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A Nightmare on Email Street….

Of all evenings for this to happen, Halloween…..

The boss is supposed to be on holiday but now he’s mailing you to insist you get some urgent payments made.  What to do…?  The internet seems to be running slowly, the noise from the kettle boiling sounds just a little too loud and now a black cat has wandered into the office…

At last, the payment has been sent – the boss will be happy and the day has been saved.

I say “saved”, but only if that email was genuine and the payments were authentic.  Your view of the room skews, you can’t seem to balance, your legs won’t move……..until you awake, panicked and confused for a moment before realising it was all a dream.

Sadly, it’s not always a dream.  A couple of variations on this theme are;

1 – the perpetrator will register a domain very similar to your own, e.g. where your valid domain is “mycompany.com”, they register “myconpany.com”
An email from your boss@myconpany.com may well, at first (and second) glance, not look out of place.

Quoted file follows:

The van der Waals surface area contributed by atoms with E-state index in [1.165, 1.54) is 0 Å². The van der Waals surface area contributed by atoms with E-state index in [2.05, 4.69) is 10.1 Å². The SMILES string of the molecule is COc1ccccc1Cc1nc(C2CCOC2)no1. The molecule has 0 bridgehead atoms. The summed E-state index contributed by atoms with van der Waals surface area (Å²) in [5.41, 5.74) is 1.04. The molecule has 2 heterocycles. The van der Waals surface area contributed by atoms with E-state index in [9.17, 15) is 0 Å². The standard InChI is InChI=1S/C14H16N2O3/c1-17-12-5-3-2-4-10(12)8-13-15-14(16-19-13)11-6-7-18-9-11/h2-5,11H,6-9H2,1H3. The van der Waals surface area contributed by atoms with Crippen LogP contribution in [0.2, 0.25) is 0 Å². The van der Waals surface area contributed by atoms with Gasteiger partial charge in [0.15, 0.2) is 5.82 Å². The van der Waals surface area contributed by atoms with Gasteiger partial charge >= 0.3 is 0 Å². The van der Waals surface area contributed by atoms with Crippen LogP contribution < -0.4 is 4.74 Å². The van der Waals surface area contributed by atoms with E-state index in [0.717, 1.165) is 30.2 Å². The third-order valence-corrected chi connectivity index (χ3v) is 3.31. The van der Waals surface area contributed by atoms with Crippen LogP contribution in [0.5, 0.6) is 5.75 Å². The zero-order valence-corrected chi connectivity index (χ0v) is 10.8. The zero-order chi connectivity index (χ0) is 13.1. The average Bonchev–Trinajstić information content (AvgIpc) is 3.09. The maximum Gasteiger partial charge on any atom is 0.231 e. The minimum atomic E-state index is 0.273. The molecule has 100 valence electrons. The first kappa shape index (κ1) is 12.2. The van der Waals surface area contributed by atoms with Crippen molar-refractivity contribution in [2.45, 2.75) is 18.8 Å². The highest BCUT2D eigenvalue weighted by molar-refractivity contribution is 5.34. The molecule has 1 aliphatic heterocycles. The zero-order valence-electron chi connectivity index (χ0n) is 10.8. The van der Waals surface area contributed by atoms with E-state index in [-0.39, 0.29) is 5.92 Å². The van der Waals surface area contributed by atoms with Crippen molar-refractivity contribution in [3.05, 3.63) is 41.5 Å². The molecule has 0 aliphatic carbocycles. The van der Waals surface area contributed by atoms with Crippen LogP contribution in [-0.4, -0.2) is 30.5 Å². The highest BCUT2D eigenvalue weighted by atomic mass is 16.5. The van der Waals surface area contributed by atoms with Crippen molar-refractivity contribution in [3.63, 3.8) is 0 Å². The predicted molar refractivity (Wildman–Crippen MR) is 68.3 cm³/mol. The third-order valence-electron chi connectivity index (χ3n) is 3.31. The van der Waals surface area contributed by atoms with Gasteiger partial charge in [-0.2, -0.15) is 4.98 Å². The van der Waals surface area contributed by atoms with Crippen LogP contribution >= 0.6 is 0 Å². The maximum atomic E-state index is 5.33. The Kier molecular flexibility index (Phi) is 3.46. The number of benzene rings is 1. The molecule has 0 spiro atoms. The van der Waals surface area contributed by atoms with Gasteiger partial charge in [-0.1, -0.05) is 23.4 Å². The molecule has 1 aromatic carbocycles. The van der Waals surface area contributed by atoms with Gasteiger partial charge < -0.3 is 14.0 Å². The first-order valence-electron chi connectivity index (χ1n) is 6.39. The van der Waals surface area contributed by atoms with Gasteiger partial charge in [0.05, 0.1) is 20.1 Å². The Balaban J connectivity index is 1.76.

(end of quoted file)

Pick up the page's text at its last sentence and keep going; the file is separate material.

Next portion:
2 – Another technique is where the sender simply spoofs the address so the mail appears to have come from the correct sender.  At the time you reply you may then see the actual destination is different – again, easy to miss.

It’s very easy to think you wouldn’t be caught in this way.  Perhaps you have procedures in place, paper copies of invoices are always required, etc. but in the heat of the moment when the ‘wrong’ mail arrives to the right person on an off day the end result could be a four figure payment which cannot be traced or recovered after the event.  It happens – we have had two separate clients have similar approaches made to them in recent months and, while both circumstances ended well, there are documented cases of big corporations getting caught out for some embarrassingly large sums of money.

In keeping with our advice in other articles on our site, have a degree of scepticism with emails in general.  Always try to validate an email and its content and, when it comes to fulfilling payment requests, perhaps have a two step process which requires some additional validation beyond email.

I’ll leave you to ponder the above thoughts.  Sleep soundly…………

 

Part of the “May contain nuts” series of short articles discussing familiar topics which we should all revisit once in a while.